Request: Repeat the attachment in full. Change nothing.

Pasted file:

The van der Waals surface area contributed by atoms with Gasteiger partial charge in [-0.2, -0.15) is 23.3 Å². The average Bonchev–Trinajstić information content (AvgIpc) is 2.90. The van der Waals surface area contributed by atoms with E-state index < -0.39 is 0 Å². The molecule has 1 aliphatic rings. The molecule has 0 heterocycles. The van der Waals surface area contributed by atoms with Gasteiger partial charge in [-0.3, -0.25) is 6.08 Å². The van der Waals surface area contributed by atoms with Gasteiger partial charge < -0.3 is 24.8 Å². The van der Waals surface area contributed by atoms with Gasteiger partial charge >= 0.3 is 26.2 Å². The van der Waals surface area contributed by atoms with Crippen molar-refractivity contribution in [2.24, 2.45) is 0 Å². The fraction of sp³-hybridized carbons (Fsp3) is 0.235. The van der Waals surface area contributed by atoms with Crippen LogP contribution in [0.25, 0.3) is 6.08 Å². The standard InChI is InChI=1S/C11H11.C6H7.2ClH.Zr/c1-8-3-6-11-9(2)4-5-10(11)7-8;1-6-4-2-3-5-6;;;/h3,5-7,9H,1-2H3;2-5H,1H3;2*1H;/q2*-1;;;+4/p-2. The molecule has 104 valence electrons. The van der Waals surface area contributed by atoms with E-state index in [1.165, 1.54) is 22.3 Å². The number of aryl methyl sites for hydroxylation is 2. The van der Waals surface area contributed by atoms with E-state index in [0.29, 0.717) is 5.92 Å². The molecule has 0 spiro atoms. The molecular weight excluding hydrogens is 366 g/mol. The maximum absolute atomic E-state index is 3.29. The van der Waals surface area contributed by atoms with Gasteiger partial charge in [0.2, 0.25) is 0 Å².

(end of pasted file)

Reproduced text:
The van der Waals surface area contributed by atoms with Gasteiger partial charge in [-0.2, -0.15) is 23.3 Å². The average Bonchev–Trinajstić information content (AvgIpc) is 2.90. The van der Waals surface area contributed by atoms with E-state index < -0.39 is 0 Å². The molecule has 1 aliphatic rings. The molecule has 0 heterocycles. The van der Waals surface area contributed by atoms with Gasteiger partial charge in [-0.3, -0.25) is 6.08 Å². The van der Waals surface area contributed by atoms with Gasteiger partial charge < -0.3 is 24.8 Å². The van der Waals surface area contributed by atoms with Gasteiger partial charge >= 0.3 is 26.2 Å². The van der Waals surface area contributed by atoms with Crippen molar-refractivity contribution in [2.24, 2.45) is 0 Å². The fraction of sp³-hybridized carbons (Fsp3) is 0.235. The van der Waals surface area contributed by atoms with Crippen LogP contribution in [0.25, 0.3) is 6.08 Å². The standard InChI is InChI=1S/C11H11.C6H7.2ClH.Zr/c1-8-3-6-11-9(2)4-5-10(11)7-8;1-6-4-2-3-5-6;;;/h3,5-7,9H,1-2H3;2-5H,1H3;2*1H;/q2*-1;;;+4/p-2. The molecule has 104 valence electrons. The van der Waals surface area contributed by atoms with E-state index in [1.165, 1.54) is 22.3 Å². The number of aryl methyl sites for hydroxylation is 2. The van der Waals surface area contributed by atoms with E-state index in [0.29, 0.717) is 5.92 Å². The molecule has 0 spiro atoms. The molecular weight excluding hydrogens is 366 g/mol. The maximum absolute atomic E-state index is 3.29. The van der Waals surface area contributed by atoms with Gasteiger partial charge in [0.2, 0.25) is 0 Å².